European Journal of Philosophy 25 (1):3-24 (2017)

Authors
Alex Worsnip
University of North Carolina, Chapel Hill
Abstract
A cryptonormative judgment, roughly speaking, is a judgment that is presented by the agent who makes it as non-normative, but that is in fact normative. The idea of cryptonormativity is familiar from debates in social theory, social psychology, and continental political philosophy, but has to my knowledge never been treated in analytic metaethics, moral psychology or epistemology except in passing. In this paper, I argue, first, that cryptonormative judgments are pervasive: familiar cases from everyday life are most naturally diagnosed as cryptonormative judgments. Secondly, they reveal that normative judgment is a state that can be quite deeply non-transparent to its bearer, in a way that is not, for example, assimilable to the phenomenon of self-deception. Thirdly, they shed light on debates over amoralism and lend some support to a picture of normative psychology that links normative judgment constitutively to motivation. In the conclusion, I make some remarks about the social and political insidiousness of cryptonormativity, looking forward to future work.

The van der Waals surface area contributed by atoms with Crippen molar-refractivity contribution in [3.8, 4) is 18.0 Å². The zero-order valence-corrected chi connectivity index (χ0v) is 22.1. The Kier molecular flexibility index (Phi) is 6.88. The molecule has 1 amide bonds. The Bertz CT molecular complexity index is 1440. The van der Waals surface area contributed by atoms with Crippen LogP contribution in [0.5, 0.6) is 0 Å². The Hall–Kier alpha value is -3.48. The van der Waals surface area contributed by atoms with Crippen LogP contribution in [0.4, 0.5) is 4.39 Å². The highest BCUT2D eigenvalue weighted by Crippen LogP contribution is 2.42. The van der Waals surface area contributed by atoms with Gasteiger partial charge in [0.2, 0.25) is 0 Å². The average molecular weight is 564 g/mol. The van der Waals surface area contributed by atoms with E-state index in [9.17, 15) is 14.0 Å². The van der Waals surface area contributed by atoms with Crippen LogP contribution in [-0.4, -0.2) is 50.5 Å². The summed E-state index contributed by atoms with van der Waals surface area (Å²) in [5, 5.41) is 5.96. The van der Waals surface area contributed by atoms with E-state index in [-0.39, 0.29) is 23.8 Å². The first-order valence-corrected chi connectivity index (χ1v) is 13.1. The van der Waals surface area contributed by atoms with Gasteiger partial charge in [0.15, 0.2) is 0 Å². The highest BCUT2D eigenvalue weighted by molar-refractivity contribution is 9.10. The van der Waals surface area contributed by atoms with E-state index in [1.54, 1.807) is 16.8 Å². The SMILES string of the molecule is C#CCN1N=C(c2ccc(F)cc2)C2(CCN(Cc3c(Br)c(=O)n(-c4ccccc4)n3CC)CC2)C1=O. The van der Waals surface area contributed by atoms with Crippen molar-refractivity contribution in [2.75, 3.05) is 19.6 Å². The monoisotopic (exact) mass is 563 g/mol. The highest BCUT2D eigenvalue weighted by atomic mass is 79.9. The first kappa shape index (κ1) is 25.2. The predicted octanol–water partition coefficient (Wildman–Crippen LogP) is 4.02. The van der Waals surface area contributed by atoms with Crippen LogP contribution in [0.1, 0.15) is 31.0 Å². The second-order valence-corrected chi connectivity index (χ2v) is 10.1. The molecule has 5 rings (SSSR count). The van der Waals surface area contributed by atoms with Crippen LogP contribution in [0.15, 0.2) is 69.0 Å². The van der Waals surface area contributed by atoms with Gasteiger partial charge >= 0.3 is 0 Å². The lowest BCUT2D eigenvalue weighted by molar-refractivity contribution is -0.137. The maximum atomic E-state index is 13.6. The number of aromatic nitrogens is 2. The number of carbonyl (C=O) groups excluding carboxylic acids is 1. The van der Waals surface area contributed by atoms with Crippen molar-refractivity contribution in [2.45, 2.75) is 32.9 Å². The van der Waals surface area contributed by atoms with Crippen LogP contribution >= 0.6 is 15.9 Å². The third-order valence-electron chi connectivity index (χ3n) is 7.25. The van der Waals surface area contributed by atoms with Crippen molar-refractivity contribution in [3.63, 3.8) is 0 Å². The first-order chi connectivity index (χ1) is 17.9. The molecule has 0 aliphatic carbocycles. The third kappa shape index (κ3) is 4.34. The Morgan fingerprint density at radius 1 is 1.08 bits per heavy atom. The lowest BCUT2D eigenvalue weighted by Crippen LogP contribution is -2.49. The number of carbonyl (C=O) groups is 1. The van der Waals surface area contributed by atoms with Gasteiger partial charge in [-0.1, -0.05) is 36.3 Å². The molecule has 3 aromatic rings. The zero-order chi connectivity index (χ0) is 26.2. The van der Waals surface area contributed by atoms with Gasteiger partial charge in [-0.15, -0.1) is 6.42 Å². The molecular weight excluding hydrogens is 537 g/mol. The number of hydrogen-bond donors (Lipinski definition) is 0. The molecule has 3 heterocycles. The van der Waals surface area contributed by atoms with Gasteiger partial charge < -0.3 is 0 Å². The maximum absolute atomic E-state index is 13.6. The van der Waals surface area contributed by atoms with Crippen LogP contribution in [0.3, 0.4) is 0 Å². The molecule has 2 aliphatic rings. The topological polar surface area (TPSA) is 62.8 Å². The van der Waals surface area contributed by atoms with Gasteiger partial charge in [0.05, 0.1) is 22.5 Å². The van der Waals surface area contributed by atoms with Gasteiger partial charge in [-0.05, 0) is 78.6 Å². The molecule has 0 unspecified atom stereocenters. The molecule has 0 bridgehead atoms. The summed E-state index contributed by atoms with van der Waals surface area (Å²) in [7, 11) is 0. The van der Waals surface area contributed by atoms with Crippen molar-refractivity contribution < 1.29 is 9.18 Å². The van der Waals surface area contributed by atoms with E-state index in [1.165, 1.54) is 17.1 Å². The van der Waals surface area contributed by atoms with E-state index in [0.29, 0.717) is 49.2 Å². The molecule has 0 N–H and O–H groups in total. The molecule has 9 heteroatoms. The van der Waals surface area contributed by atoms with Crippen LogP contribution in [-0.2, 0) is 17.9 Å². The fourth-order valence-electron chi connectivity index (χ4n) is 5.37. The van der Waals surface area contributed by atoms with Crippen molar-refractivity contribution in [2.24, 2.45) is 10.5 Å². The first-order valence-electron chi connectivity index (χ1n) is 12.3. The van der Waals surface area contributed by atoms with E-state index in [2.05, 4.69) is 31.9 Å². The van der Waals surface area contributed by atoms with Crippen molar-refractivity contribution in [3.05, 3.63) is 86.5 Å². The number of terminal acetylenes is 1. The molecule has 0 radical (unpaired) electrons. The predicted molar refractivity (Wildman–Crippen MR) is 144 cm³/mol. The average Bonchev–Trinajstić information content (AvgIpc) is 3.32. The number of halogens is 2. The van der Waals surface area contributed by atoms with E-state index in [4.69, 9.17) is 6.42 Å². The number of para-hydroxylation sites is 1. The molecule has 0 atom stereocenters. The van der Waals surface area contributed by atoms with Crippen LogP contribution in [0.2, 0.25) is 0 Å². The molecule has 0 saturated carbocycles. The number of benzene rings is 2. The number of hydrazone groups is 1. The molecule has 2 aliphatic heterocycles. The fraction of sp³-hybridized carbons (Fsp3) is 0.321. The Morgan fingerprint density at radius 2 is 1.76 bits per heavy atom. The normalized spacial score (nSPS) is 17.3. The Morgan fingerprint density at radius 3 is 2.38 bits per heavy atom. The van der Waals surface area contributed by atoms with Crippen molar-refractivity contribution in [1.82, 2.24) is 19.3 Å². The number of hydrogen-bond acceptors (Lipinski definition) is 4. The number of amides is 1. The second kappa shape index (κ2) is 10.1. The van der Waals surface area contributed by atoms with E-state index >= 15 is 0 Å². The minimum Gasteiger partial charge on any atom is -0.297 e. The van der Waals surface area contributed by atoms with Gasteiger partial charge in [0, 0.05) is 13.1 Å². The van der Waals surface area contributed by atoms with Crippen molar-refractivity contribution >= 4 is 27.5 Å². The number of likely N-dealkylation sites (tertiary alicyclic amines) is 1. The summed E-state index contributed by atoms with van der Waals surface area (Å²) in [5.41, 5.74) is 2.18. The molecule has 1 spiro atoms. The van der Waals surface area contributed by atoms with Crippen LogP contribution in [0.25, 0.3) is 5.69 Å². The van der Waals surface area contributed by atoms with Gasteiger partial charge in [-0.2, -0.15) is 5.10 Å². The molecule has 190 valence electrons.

Keywords Cryptonormativity  Normative judgment  Amoralism  Motivational internalism  Ideology  Non-transparency
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DOI 10.1111/ejop.12208
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References found in this work BETA

Alief and Belief.Tamar Szabó Gendler - 2008 - Journal of Philosophy 105 (10):634-663.
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